Conspiracy mentality hits F1
Research into people's mental consideration of information, even when that information is entirely innocent, has shown that if there is a conspiracy based or suspicious motive that can be applied to it, then the majority will accept that motive in preference to the more boring, innocent, alternative.
Michael Schumacher made a serious mistake in the Monaco qualifying, but that mistake wasn't to stop on the track and end the session with himself in pole position. His mistake was to make a driving error and not smash the front of car as a result. Why should he have? The session was all but over, he wasn't going to go any faster, so when he caught his mistake, his first reaction would have been to save the car for the race. Had he had the time to think and plan the way the his detractors claim, he would (as Jackie Stewart suggested) have organised the stop so he tapped the wall and knocked the front wing off, just to make sure no-one would say he did it deliberately. By not damaging the car, it showed he made a mistake, recovered and saved it, and didn't plan anything.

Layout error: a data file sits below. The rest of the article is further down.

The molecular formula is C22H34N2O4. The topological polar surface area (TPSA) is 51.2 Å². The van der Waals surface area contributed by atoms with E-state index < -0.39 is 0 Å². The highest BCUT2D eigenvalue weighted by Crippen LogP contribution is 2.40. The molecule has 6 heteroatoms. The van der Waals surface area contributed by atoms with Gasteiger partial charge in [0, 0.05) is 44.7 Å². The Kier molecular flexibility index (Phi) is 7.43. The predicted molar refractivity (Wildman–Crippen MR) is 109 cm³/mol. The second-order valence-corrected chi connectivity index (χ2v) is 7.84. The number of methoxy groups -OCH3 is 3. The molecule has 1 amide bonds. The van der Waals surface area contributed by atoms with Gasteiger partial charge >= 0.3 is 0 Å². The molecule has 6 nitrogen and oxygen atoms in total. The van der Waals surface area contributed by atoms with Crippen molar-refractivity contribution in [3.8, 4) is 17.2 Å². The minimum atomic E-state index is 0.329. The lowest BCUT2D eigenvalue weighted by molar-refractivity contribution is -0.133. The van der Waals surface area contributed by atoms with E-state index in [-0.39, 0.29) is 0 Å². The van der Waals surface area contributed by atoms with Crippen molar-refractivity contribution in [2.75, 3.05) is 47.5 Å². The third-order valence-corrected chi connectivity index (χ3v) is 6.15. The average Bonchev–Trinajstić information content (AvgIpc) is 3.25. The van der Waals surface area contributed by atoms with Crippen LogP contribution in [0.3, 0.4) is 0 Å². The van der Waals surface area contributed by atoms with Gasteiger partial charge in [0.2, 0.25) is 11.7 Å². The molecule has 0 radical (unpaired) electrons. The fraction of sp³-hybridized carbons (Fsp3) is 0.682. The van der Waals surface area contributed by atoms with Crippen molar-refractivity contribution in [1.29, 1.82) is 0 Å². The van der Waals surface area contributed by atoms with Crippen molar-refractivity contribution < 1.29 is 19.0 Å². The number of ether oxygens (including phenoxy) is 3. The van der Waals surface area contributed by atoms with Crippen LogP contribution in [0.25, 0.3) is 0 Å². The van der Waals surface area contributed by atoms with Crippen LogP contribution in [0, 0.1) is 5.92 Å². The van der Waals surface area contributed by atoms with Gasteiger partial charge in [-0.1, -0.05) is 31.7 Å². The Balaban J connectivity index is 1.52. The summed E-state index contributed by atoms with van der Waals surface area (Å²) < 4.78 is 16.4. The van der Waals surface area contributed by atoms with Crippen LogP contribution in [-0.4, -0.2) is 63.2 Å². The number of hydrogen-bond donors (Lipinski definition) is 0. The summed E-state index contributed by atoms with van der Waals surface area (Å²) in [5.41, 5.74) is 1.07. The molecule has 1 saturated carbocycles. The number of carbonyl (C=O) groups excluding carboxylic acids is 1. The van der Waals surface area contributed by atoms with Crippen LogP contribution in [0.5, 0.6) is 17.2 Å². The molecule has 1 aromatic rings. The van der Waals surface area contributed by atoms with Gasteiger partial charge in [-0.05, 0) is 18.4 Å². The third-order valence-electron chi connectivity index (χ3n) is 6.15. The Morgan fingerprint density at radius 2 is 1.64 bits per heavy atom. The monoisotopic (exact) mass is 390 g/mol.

And I'm not a Schumacher fan, he's too arrogant, and I'm fed up watching him win.
There's another point. For all the critics that claim he planned this move to secure his pole position – if they're right, and he was planning this stop to secure his pole, can they explain why someone planning such a move wouldn't foresee the controversy it would cause? To me at least, pulling that stunt (especially without smashing the car) would almost guarantee that it would result in a steward's enquiry, and a near certain shift to the back of the grid. If planning ahead, that doesn't seem like a very good outcome.
I need to rest now, and recover from speaking in support of Michael – even I don't believe I did! (but I don't support witch-hunts either).